Step 3: Publish Regularly
Aha, so it’s beginning to make sense, is it? All those pieces you’ve read about publishing fresh, quality content on a regular basis do more for you than just make your products findable online. They help to build up a body of work in your name that boosts your reputation as an industry expert.
Whether you choose to
- publish video clips or podcasts of yourself discussing a particular issue or interviewing a personality of interest
- articles or blog posts you’ve written on specific topics, including guest posting on other blogs
- infographics based on industry stats and put together by a graphic designer, or
- ebooks on your topic of expertize
the main thing is getting your name out there.
Step 4: Participate Publicly
All these activities are necessary, but there’s another that not everyone is as comfortable with—public participation. You can’t become a thought leader hiding behind your computer, however comforting you find it. You need to get out and about and be seen and heard.
- Brush up your speaking skills by volunteering to give an address at the local college about your industry or presenting a free seminar at the chamber of commerce’s monthly event.
- Contact your local radio station (even if it’s just a community channel) and fund some advertising in exchange for a weekly slot talking about your industry. This shouldn’t be sales commentary, either, because few people are going to recommend your show to their friends unless it contains content of value.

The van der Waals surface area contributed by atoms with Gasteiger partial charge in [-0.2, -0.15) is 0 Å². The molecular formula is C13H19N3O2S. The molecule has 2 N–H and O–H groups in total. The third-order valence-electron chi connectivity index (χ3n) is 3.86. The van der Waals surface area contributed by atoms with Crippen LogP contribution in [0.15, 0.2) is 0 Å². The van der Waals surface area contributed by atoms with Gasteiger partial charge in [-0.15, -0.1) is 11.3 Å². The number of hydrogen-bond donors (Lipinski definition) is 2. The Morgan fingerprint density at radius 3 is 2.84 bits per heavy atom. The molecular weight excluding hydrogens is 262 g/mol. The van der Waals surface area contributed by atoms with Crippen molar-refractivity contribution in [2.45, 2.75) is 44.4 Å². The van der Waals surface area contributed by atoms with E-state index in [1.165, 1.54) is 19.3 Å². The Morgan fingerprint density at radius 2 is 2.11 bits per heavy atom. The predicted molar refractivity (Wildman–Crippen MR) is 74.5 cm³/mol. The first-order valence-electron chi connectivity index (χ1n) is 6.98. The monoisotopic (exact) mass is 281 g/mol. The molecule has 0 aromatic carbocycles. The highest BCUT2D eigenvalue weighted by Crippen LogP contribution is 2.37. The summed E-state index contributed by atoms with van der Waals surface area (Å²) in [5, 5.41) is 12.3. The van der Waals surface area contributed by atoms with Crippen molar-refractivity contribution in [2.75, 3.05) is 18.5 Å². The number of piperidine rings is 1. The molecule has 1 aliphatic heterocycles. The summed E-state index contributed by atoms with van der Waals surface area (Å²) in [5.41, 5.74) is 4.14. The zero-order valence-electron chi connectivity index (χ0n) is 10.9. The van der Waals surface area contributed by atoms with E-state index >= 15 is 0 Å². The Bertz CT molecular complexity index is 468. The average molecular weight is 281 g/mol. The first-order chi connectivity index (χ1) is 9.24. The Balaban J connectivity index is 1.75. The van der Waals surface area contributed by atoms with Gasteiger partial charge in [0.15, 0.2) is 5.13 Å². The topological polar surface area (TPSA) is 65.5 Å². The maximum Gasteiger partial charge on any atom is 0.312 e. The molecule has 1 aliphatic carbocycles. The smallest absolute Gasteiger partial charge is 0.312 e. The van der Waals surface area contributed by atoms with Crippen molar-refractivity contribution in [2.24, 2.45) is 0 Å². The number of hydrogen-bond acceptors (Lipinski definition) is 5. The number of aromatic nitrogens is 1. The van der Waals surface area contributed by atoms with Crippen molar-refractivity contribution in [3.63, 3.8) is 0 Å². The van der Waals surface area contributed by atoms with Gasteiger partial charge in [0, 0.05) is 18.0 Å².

- Participate in online discussions and groups about your industry, and make it a point to answer as many questions as fully as possible to exhibit your knowledge. Once again, skip the sales-speak—keep it direct and to the point. Sure, you’re giving away free advice, but you’re also getting free advertising out of it.
Tools You Can Use
The age of the Internet has resulted in a range of useful tools you can use to become a thought leader. The opportunity is no longer restricted to the directors of large corporates; the new, level playing fields online make it possible for anyone to establish themselves as an expert and big business has no discernable advantage. Useful tools include:
Personal blog. This enables you to establish a personal brand and expertize outside of your company status. You can branch out into discussing any current issues that have relevance for your area of expertize without giving credence to your industry competitors.
Google authorship. By setting up a Google+ profile and claiming authorship, you indicate your ownership of all content you publish online. This boosts your Google ranking and secures your place as a credentialed author and expert. It’s simple and free to set up, and beats out the blog posts published by “admin” any day of the week.
HARO. HARO is a website where you can sign up to be a source for journalists working on particular topics. Relevant queries on topics you specify are sent daily to your email address and you can provide comment and input by email. Writers and reporters looking for sources use your information and credit you as the source, which is great free publicity for a few minutes of your time.
LinkedIn Groups. Join groups related to your business and participate frequently, answering questions and making connections in related industries.
Creating thought leadership is essential in these days of global competition. By following these steps you’ll begin developing a following faster than you could imagine.
*Image courtesy of freedigitalphotos.net